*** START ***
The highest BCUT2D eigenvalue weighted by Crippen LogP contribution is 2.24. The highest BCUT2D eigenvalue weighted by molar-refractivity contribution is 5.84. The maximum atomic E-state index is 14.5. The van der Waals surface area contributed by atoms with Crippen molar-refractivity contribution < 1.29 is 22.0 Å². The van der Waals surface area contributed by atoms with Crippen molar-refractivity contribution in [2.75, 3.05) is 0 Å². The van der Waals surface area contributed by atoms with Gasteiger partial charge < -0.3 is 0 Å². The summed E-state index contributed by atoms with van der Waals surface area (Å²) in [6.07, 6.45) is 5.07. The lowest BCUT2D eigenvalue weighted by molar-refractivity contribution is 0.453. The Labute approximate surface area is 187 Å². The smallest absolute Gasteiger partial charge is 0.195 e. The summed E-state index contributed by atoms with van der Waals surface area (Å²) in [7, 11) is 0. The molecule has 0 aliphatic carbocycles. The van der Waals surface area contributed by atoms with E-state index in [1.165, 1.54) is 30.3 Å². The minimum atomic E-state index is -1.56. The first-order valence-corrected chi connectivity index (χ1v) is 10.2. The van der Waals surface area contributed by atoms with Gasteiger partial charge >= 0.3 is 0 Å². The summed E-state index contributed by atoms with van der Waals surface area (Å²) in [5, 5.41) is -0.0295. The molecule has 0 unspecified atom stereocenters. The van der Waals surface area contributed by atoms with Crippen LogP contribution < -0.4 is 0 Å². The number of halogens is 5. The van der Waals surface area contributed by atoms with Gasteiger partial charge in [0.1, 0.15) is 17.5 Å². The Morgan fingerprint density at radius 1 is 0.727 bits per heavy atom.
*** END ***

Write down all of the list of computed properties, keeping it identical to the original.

The highest BCUT2D eigenvalue weighted by Crippen LogP contribution is 2.24. The highest BCUT2D eigenvalue weighted by molar-refractivity contribution is 5.84. The maximum atomic E-state index is 14.5. The van der Waals surface area contributed by atoms with Crippen molar-refractivity contribution < 1.29 is 22.0 Å². The van der Waals surface area contributed by atoms with Crippen molar-refractivity contribution in [2.75, 3.05) is 0 Å². The van der Waals surface area contributed by atoms with Gasteiger partial charge < -0.3 is 0 Å². The summed E-state index contributed by atoms with van der Waals surface area (Å²) in [6.07, 6.45) is 5.07. The lowest BCUT2D eigenvalue weighted by molar-refractivity contribution is 0.453. The Labute approximate surface area is 187 Å². The smallest absolute Gasteiger partial charge is 0.195 e. The summed E-state index contributed by atoms with van der Waals surface area (Å²) in [7, 11) is 0. The molecule has 0 aliphatic carbocycles. The van der Waals surface area contributed by atoms with E-state index in [1.165, 1.54) is 30.3 Å². The minimum atomic E-state index is -1.56. The first-order valence-corrected chi connectivity index (χ1v) is 10.2. The van der Waals surface area contributed by atoms with Gasteiger partial charge >= 0.3 is 0 Å². The summed E-state index contributed by atoms with van der Waals surface area (Å²) in [5, 5.41) is -0.0295. The molecule has 0 unspecified atom stereocenters. The van der Waals surface area contributed by atoms with Crippen LogP contribution < -0.4 is 0 Å². The number of halogens is 5. The van der Waals surface area contributed by atoms with Gasteiger partial charge in [0.1, 0.15) is 17.5 Å². The Morgan fingerprint density at radius 1 is 0.727 bits per heavy atom.